Who should be accountable for GCC labour safety?

Rapid Access QHSE & Training Manager speaks about the company's safety policies that keep its employees and clients safe.

Construction is one of the most dangerous jobs in Kuwait, with the sector’s injuries and accidental deaths comprising nearly half of all worker injuries in the country, Kuwait Times reported in March.

Data collected from Kuwait’s Ministry of Social Affairs and Labour (MSAL) as part of the report stated the most common injuries on construction sites in Kuwait are bone fractures (52.6%), wounds (17.5%), and bruises (14.5%), and around 0.8% of these injuries lead to deaths.

A case study by Dr Hanouf M Al-Humaidi and F Hadipriono Tan – based on MSAL data – revealed Kuwaiti site safety standards fall short of their international counterparts.

The situation isn’t much better in neighbouring Saudi Arabia, where construction workers were most impacted by work-related accidents in the first nine months of 2015. Up to 50,000 construction labourers – 95% of them non-Saudis – met with accidents while on the job, according to Arab News, citing data issued by the Kingdom’s General Organization for Social Insurance.

Clearly, the state of health, safety, and environment (HSE) standards in both of these countries must be improved to ensure labour welfare in their construction sector. The rate of HSE investments has unarguably increased in the GCC on the back of government initiatives and private sector participation. However, it wouldn’t be altogether presumptuous to suggest the region’s construction sector has a long way to go before it can relax its HSE efforts.

Qatar appears to understand this. The host of the upcoming 2022 FIFA World Cup tournament said in January that it would swap its infamous kafala system for labour contracts within the year. According to Al Sharq, the new law would also help to regulate the entry and exit of expatriates.

However, International Labour Organisation (ILO) officials, following a tour of stadium construction sites this March, asserted that Qatar’s labour law amendments would not bear instant results.

In its report, the ILO mission said it “acknowledges the recent concrete measures taken by the government and other interlocutors” it met in Qatar to improve migrants’ working conditions.
“Certain challenges remain, and the implementation of the measures to overcome them are still underway,” the report added.

Mike Palmer, regional quality, health, safety, and environment (QHSE) and training manager at Rapid Access, offers an equitable view to solve the conundrum.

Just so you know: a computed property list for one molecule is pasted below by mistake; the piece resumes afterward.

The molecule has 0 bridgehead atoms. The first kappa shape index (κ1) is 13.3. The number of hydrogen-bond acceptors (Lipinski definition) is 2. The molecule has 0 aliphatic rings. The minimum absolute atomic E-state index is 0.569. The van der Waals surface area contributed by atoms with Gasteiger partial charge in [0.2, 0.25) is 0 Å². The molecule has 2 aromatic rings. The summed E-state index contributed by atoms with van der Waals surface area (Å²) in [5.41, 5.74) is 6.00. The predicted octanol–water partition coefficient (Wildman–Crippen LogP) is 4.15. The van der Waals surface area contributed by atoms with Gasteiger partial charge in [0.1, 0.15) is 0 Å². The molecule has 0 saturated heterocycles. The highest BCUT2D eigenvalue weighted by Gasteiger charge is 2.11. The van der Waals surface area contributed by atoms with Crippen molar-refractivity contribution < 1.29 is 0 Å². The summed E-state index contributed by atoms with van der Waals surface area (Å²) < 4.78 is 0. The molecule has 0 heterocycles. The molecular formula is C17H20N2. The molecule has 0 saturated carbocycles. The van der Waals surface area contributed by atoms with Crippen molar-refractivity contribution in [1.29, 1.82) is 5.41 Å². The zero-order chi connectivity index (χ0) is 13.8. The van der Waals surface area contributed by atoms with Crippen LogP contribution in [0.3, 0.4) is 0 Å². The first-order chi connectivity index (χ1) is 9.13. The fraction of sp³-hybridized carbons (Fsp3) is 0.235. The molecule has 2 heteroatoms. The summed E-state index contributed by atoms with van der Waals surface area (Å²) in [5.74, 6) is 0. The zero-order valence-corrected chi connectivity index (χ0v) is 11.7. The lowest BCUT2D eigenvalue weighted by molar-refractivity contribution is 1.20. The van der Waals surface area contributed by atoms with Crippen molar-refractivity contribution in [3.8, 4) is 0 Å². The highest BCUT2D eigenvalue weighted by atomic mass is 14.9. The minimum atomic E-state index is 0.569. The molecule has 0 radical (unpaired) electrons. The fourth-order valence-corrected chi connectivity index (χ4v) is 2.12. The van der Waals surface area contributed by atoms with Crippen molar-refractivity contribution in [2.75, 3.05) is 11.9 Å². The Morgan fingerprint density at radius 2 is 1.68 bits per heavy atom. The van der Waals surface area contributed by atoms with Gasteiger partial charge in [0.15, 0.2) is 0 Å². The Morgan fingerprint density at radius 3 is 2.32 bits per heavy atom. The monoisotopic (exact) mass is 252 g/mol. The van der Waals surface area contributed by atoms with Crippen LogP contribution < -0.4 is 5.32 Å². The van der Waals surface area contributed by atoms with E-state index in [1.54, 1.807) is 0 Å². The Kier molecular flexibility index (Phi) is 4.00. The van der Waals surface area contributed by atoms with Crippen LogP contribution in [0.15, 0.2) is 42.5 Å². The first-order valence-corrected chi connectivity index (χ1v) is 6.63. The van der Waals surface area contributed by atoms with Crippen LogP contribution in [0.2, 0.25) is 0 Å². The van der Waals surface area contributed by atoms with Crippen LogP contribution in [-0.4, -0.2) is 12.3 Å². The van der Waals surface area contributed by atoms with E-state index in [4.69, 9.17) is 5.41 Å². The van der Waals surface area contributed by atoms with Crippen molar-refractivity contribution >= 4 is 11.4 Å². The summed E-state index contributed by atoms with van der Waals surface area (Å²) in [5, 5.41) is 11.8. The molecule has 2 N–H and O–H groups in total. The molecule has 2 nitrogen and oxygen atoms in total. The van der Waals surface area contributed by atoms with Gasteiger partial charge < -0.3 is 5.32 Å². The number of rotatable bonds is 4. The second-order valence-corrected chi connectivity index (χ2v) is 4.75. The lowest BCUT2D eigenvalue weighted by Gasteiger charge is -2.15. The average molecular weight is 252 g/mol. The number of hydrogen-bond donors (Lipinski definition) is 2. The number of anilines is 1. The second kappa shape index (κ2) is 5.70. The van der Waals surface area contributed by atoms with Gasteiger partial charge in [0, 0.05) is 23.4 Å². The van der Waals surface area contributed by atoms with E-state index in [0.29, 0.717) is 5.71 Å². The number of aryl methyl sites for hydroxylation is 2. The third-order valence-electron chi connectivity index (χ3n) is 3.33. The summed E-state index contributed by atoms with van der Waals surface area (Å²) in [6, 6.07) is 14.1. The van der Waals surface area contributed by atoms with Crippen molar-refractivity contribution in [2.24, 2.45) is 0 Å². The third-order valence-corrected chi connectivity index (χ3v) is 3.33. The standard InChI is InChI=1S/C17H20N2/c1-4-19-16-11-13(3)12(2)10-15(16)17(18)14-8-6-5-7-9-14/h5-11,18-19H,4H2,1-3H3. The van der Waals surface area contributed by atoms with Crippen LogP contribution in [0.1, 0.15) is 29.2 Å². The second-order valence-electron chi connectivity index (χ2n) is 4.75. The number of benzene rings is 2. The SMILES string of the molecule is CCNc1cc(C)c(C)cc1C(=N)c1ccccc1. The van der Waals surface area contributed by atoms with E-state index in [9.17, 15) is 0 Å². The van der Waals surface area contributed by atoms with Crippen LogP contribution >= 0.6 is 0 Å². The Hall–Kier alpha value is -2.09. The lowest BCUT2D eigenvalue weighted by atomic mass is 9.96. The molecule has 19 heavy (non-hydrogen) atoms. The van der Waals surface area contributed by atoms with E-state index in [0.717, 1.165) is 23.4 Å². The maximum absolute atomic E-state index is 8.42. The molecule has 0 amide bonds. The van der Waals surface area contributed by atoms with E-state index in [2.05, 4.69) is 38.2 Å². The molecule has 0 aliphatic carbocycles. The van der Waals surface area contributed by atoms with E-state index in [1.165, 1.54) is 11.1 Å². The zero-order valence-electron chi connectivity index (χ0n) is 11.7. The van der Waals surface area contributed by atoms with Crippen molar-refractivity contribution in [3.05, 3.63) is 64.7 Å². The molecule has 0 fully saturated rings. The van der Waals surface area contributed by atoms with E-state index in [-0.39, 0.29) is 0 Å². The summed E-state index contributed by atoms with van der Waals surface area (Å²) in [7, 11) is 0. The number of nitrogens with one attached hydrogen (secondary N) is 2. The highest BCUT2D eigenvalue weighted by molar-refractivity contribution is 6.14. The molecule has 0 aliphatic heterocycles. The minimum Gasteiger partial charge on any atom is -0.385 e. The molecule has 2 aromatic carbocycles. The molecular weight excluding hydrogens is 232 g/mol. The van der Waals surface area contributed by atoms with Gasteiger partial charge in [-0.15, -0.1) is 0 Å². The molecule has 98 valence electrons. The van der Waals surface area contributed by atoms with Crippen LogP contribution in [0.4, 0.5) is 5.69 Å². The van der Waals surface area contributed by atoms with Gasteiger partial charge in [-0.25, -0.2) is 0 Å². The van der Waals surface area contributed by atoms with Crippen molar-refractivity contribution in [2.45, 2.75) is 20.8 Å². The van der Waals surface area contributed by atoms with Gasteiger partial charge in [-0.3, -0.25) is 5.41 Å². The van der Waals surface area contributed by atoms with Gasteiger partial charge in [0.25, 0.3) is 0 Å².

“Everyone’s got a responsibility towards safety, but human nature and local culture mean people often don’t do what they should be doing unless they’re told to, and are continually monitored,” he tells Construction Week.

“At Rapid Access, we have a standard HSE policy based on legislations as required in this part of the world, and in compliance with international standards. Based on the employers we’re engaged with, we look at how our teams should be trained and with what equipment, ensure they have the right personal protective equipment (PPE), and run a risk assessment based on their roles and the jobs they carry out,” Palmer continues.

“We don’t differentiate too much between depot and onsite HSE standards, because we’re looking to provide the same level of care, training, and knowledge. The focus on HSE should be the same.”

Rapid Access’s Palmer also highlights the impact staff education can have on improving HSE standards within a company: “What helps UAE workers is the media coverage of [legislative] changes – any employee can pick up the newspaper and learn about, for instance, labour law updates.”

Working without appropriate PPE, such as hardhats and safety harnesses, is a ‘sackable’ offense at Rapid Access, Palmer says. However, he adds, the company is mindful of the environment its workers operate in and, as such, enforces PPE at its sites on a “task-specific” basis.

“We enforce PPE – like hardhats and safety glasses – when we’re aware that something could fall or fly off. It’s a hot climate and we know the dangers of dehydration, so we carry out an overall risk assessment of the situation as part of our HSE strategy.

“We want workers to understand the benefits of PPE and adopt its usage, instead of just using it because we put up a sign on the wall,” Palmer concludes.
 
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